A single sample sent to our biobank is typically divided and shared among several different labs to support multiple research studies. During that process, it is possible that our researchers may discover something that might be relevant to you, but tests done for research purposes are not done to the same standards as those used to help make clinical decisions. Because of these limitations, the results of research tests should not be used to guide decisions about care. However, if we find something that could, if confirmed, have an impact on your diagnosis or treatment, we will share that information with your treating doctor so that they can decide whether it is significant enough to confirm with further clinical testing.

In this video from the FCF’s September 17, 2020 Virtual Fall Gathering, Patty Cogswell discusses the FCF Biobank Program.

How to Contribute

To donate tissue from an upcoming surgery or fluid draw

  • Contact us at (203) 340-7805 or pcogswell@fibrofoundation.org, or fill-in the brief form below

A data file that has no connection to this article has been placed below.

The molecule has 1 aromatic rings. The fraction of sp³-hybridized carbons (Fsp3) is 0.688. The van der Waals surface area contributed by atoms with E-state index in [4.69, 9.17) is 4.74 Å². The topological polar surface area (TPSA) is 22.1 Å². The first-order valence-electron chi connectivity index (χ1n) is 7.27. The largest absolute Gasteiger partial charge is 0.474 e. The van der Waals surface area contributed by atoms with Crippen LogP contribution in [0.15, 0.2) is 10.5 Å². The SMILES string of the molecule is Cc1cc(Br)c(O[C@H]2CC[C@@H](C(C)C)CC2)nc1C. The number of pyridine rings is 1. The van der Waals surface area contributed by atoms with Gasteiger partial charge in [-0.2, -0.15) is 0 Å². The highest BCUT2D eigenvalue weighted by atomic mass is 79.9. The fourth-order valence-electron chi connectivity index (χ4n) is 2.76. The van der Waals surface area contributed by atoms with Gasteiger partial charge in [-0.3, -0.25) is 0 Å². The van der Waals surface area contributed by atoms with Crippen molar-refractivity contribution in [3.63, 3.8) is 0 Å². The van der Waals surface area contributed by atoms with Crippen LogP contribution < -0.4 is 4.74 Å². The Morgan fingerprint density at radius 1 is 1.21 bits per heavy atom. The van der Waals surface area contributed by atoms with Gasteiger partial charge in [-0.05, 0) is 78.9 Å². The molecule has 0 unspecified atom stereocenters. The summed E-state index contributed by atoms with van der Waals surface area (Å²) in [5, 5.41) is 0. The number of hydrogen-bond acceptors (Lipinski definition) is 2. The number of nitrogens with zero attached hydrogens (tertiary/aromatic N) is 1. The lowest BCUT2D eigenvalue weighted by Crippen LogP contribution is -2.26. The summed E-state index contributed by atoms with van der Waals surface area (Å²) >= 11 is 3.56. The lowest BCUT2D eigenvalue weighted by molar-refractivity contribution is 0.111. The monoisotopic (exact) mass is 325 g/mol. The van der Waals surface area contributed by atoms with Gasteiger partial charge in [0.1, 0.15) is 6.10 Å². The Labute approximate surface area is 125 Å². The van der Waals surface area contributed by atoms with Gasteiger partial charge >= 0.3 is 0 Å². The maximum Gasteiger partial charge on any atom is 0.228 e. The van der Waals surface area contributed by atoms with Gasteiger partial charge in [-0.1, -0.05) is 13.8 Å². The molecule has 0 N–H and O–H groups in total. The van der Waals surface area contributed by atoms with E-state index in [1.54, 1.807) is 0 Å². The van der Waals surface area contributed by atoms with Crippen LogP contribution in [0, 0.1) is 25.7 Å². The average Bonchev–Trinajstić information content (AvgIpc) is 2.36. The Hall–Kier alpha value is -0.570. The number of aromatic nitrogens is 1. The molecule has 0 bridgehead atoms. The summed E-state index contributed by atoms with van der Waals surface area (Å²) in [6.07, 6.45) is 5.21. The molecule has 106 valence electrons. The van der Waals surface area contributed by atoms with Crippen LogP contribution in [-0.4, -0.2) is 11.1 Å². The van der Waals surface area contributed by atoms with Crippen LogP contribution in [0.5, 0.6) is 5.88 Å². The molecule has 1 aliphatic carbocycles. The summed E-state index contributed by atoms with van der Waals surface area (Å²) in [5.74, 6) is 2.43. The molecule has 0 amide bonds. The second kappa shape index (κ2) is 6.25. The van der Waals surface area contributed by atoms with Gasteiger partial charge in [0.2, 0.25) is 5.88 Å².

• Our team will
    • Send our FCF Biobank Consent Form for you to review and sign
    • Discuss the consent process with you and answer questions
    • Work with your hospital to collect tissue not needed for your care
  • You then tell your surgeon that you want to donate your tumor tissue through the FCF Tumor Donation Program and that we will be contacting his/her team

Frequently Asked Questions

Yes. The sooner you contact us, the more likely it is that we can obtain your tissue. If you contact us before surgery, we can work with your hospital to ensure that your tissue is saved and sent to us in the correct way. Otherwise, your tissue may not be useable for fibrolamellar research.

No. Your safety and health always come first. No additional tissue will be removed surgically as a result of your participation in our Tumor Donation Program. Only tissue not needed for diagnosis or care (tissue which would otherwise be discarded) will be donated to us.